Why will I recount this for you,

fluent waitress bringing me pad

thai in the corner noodle shop?


How my father passed on only

empty-handed rage, having lost,

after Guadalcanal, all taste


for carnage, how I missed out

entirely on guns, how I see a guy

from fifty yards, in gray sweats,


looking like a thief about to pop

a door lock, and I trot up to find

this devout soccer dad who just


wants quiet as he faces east

kneeling between parked cars.

And we laugh. But if I,


lapsed pacifist, eluded the draft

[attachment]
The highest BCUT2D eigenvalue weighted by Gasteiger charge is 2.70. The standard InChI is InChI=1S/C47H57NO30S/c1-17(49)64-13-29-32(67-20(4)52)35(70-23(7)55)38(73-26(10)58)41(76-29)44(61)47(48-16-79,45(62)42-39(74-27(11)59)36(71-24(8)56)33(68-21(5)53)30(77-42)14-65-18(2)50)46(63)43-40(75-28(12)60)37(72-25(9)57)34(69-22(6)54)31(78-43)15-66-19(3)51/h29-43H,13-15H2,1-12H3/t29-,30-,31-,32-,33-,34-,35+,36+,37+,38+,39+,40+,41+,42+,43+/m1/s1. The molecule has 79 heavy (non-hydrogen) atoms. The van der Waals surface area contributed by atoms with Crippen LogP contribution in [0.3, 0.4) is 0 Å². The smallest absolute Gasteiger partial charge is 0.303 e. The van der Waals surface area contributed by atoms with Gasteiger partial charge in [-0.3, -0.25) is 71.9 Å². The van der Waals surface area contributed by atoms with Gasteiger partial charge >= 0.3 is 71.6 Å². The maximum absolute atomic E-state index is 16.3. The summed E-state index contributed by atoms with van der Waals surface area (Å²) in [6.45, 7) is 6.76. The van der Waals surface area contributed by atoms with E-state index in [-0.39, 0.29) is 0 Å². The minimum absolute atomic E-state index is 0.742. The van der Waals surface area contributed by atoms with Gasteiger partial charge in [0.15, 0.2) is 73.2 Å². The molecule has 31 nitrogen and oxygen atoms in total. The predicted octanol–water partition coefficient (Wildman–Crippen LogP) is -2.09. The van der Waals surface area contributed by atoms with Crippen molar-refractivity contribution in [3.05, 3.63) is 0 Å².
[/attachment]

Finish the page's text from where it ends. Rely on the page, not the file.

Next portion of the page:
and dodged a war, you did not.

An infant born near a firefight,


you could be immaterial as steam

rising from imagined broth. I long

to touch your delicate hands.



Michael Lauchlan has had poems in many publications. His most recent collection is Trumbull Ave., from WSU Press.


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